Opening your dad’s liquor cabinet and finding an unopened bottle of whiskey from decades past brings up the obvious question – is it still good? Can you drink 50 year old whiskey like Jim Beam safely? Let’s take a look at some quick answers before diving into the details.
Can whiskey go bad? Technically no, whiskey does not spoil or go bad if unopened. The high alcohol content acts as a preservative. However, very old whiskey can start to taste different due to oxidation and evaporation over many years in the bottle.
Is 50 year old whiskey safe to drink? Yes, 50 year old unopened whiskey like Jim Beam is safe to drink, but may not taste the same as when it was bottled. The whiskey will slowly oxidize and lose some alcohol through the cork or cap over decades.
Does whiskey improve with age after bottling? No, once whiskey is bottled, aging stops. Leaving it longer in the bottle does not improve or smooth the flavor, and may degrade taste over decades.
Should you drink very old whiskey like a 50 year old Jim Beam bottle? You can safely drink it, but very old whiskey may not taste good. It’s up to personal preference if you want to try very aged whiskey. Some enjoy the different flavor while others find it unpleasant.
Does Whiskey Go Bad?
Whiskey does not technically spoil or go bad if the bottle remains unopened. Why is this? There are two primary reasons:
- High alcohol content – Most whiskies are bottled at 40-50% alcohol by volume (80-100 proof). This high alcohol content prevents microbial growth and acts as a natural preservative.
- Oxygen-free environment – When whiskey is bottled, oxygen is displaced from the bottle which creates an anaerobic (oxygen-free) environment. This prevents oxidation reactions that can stale food and drinks.
These properties allow unopened whiskey to last indefinitely without going bad in terms of food safety. However, other changes can occur over time in the bottle that affect taste and quality, which will be covered next.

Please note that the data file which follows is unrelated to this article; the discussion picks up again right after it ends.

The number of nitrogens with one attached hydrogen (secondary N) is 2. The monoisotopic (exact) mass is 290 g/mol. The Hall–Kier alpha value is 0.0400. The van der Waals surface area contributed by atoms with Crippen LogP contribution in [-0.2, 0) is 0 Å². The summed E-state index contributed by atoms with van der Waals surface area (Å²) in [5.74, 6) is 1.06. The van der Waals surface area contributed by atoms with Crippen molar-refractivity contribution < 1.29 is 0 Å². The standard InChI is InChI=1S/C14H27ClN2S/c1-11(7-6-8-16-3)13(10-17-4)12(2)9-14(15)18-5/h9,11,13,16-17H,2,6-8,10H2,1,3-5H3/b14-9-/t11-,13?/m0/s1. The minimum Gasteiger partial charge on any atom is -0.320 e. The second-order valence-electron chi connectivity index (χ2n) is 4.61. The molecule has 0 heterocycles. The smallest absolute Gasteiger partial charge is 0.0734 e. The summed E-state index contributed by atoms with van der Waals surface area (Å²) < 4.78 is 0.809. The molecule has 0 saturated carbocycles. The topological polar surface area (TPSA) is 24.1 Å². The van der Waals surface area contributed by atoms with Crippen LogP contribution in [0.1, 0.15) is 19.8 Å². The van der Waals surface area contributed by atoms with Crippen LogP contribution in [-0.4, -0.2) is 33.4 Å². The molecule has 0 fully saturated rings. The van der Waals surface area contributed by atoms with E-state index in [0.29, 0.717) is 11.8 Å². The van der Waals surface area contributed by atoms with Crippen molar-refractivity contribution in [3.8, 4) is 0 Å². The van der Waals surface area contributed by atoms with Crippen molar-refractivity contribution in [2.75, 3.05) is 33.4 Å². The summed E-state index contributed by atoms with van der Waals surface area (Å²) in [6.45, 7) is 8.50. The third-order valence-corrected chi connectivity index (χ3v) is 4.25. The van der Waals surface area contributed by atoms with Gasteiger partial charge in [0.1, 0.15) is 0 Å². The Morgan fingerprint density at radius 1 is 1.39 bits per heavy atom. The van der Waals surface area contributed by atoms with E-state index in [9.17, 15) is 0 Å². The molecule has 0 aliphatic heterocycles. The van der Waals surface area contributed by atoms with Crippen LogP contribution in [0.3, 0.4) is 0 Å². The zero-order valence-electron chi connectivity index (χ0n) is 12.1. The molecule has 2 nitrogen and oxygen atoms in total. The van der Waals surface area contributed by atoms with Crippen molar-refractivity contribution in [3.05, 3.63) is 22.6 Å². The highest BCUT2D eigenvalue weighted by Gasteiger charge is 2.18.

Changes to Whiskey Over Time in the Bottle
Although whiskey does not go bad if unopened, very old whiskey can undergo changes in the bottle over decades that affect its taste and drinking quality. The main changes are:
- Oxidation – Over many years, a small amount of oxygen slowly permeates through the cork or cap. This causes gradual oxidation reactions that form new flavor compounds.
- Evaporation – Alcohol and water can slowly evaporate over time through the cork or cap seal. This concentrates the remaining flavors.
- Integration – The whiskey’s complex mixture of compounds may integrate and react to develop new flavors.
These processes are very slow, but can change the overall flavor profile after decades. The whiskey likely won’t taste the same as when it was first bottled. It may take on darker, musty tones and lose some aromas. The alcohol content will also be lower.
Is 50 Year Old Whiskey Safe to Drink?
Yes, 50 year old whiskey is perfectly safe to drink as long as the bottle has remained sealed. Due to the high alcohol content and oxygen-free environment inside the bottle, dangerous microbial growth is prevented.